Giving a chalice?


#1

My parents are celebrating their 50th wedding anniversary and I was thinking of giving them a chalice to be used during their celebration mass. Thinking that this could become a family “blessing cup” and be handed down and used for subsequent special masses such as anniversaries, weddings, etc. However, I am unsure of the appropriateness or rules regarding this. Once a chalice has been used to hold the Blood of Christ during mass, is it OK or allowed to be removed from the Church or given to a family in such a manner? Although the idea is nice, part of me wonders if it would be appropriate to see a chalice that held the actual Body, Blood, Soul and Divinity of Christ sitting in someone’s home? Please advise, Thanks!


#2

It’s an interesting idea, but I share your reluctance. You are right, that once the chalice has borne Our Lord, Body, Blood, Soul, and Divinity, it must be venerated and kept in a particularly safe and appropriate place.

I suggest you talk to your priest about this, and find out whether it is permissible for laypersons to keep a chalice in their possession for a such a trivial matter, and if you may keep it, ask for advice on how to store it.


#3

I agree with the previous poster about the chalice idea.

When my parents celebrated their 50th anniversary, I had two rosaries made for them with gold-colored, rose-bud shaped beads.


#4

You could buy the chalice and donate it to the parish in your parents’ name.


#5

[quote="TFrancis, post:1, topic:346063"]
My parents are celebrating their 50th wedding anniversary and I was thinking of giving them a chalice to be used during their celebration mass. Thinking that this could become a family "blessing cup" and be handed down and used for subsequent special masses such as anniversaries, weddings, etc. However, I am unsure of the appropriateness or rules regarding this. Once a chalice has been used to hold the Blood of Christ during mass, is it OK or allowed to be removed from the Church or given to a family in such a manner? Although the idea is nice, part of me wonders if it would be appropriate to see a chalice that held the actual Body, Blood, Soul and Divinity of Christ sitting in someone's home? Please advise, Thanks!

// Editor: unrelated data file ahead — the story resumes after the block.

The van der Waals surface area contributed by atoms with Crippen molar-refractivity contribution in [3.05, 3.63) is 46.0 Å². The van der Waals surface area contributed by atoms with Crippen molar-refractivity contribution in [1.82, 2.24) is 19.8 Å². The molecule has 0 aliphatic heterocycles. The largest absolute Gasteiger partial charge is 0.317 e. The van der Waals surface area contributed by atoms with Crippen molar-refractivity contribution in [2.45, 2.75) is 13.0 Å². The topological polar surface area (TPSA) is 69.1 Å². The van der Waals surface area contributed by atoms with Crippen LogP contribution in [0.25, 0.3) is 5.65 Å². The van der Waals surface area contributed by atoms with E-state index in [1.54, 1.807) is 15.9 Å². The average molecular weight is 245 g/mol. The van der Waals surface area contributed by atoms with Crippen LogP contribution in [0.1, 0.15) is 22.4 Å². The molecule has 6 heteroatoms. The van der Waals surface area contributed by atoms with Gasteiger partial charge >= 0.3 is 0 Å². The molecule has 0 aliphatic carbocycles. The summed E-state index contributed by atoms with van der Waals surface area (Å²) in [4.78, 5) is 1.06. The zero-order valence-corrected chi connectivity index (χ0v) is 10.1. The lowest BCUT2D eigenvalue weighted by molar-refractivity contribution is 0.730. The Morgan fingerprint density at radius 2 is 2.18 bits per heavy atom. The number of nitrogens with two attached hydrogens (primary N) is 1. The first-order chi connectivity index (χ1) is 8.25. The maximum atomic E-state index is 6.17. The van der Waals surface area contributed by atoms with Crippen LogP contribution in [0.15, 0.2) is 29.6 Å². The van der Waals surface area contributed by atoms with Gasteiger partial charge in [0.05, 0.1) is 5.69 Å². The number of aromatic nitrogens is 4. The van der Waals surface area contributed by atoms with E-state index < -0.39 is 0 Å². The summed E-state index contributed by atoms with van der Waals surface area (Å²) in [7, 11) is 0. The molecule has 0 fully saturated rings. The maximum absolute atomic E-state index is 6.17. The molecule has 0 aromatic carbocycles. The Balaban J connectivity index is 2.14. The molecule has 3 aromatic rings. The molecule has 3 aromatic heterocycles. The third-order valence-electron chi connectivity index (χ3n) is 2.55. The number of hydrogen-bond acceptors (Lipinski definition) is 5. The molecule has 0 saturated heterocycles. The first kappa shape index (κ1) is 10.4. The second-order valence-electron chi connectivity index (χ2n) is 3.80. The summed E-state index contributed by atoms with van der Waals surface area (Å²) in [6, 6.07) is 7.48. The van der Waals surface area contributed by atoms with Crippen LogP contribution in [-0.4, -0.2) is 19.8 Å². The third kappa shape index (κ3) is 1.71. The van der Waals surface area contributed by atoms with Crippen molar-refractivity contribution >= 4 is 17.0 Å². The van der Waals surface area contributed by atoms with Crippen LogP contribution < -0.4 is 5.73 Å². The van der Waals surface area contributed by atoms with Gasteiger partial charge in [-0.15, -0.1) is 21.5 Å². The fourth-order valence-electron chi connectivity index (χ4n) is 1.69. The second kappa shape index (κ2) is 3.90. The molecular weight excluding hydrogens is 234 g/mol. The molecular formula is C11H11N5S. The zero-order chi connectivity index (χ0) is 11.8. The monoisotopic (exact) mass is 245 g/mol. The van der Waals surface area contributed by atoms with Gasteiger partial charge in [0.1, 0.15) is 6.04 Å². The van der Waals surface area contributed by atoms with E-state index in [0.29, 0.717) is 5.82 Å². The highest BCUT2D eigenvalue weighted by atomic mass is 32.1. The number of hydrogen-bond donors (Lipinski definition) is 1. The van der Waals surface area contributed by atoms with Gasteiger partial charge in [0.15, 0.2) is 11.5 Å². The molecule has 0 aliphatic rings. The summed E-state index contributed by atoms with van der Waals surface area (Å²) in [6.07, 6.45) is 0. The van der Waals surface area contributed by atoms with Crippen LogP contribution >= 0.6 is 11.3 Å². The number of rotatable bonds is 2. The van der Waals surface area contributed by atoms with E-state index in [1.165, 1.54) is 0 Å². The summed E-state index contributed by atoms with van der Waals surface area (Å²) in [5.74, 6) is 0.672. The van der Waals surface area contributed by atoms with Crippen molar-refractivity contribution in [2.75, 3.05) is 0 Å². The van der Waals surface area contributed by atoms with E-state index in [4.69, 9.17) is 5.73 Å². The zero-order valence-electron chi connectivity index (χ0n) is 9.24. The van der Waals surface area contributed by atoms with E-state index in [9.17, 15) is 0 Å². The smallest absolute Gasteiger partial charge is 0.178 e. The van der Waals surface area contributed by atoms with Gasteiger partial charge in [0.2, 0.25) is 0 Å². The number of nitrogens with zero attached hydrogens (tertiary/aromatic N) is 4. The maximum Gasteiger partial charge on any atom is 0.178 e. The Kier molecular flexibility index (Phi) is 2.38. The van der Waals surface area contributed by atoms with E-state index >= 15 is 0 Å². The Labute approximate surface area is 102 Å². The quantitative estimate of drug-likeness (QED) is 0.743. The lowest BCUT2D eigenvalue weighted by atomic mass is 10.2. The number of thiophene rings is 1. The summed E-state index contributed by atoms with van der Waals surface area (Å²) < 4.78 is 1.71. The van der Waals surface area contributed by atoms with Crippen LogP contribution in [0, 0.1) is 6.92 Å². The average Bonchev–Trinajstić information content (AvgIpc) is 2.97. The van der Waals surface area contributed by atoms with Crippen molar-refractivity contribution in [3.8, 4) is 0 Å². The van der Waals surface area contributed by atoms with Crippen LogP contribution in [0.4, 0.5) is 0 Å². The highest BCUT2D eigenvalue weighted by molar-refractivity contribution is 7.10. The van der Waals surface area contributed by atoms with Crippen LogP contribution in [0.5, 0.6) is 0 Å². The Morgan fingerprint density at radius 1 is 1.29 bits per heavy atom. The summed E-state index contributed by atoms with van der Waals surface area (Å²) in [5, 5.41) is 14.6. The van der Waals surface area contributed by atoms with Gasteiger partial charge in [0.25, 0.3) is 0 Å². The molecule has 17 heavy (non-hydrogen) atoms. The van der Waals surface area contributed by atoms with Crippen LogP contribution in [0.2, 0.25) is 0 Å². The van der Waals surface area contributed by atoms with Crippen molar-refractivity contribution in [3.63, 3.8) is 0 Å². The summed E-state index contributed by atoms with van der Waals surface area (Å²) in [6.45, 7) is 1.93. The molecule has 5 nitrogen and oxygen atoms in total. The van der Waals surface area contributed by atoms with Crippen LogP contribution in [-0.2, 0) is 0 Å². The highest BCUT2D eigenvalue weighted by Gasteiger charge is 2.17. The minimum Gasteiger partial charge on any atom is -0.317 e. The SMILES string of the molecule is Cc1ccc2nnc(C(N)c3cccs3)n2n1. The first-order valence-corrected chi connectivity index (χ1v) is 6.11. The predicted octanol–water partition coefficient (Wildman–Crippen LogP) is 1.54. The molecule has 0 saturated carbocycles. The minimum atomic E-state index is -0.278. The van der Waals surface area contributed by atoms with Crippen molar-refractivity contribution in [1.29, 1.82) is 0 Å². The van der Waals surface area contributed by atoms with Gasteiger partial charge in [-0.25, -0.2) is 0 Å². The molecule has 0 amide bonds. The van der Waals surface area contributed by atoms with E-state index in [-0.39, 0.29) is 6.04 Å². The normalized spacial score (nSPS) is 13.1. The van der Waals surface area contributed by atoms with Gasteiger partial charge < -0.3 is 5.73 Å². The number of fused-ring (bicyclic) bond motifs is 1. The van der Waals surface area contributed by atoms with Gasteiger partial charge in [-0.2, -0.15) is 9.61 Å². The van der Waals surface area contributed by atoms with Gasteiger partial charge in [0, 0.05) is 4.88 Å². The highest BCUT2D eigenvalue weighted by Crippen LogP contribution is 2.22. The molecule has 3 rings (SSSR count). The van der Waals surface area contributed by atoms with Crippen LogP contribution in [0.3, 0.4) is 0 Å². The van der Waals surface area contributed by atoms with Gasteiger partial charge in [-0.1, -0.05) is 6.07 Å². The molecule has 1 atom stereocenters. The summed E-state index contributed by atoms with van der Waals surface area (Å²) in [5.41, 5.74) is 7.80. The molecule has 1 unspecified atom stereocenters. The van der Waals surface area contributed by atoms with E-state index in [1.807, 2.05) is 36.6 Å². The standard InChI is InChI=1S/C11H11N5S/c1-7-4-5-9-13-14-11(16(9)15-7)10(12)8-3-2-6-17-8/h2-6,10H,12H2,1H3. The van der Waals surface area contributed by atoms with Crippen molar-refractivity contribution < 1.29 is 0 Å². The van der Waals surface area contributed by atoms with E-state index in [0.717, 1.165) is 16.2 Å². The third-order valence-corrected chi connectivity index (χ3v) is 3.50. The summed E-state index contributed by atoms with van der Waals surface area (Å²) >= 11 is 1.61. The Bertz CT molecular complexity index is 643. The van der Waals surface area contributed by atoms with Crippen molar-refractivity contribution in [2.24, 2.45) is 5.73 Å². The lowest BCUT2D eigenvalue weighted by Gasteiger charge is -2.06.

[/quote]

Chalices are common gifts for ordinations and anniversaries of ordinations. I'm not sure it's proper though for a lay person to keep such a thing in their home since they can't use it themselves.


#6

My parents bought my brother a chalice when he was ordained a priest. Once the chalice was blessed, no lay persons were allowed to touch it. It was on display at his ordination reception with a sign advising not to touch it, but priests present were allowed to handle it.

I’m sure the rules have changed since then, since now laypersons handle chalices quite frequently, and are even allowed to take a chalice home for a week to pray for vocations as a family. However, I don’t know of any situations where a private family has been able to keep a chalice for personal use or as a keepsake.

When my brother died, his chalice was donated to another priest.


#7

My understanding, based on writings of CAF apologists, is that laypeople are NOT to have sacred vessels present in their homes. To send a chalice home in order to encourage people to pray for vocations is seriously irregular and one should speak to one's priest about discontinuing the practice if it is occurring in one's parish.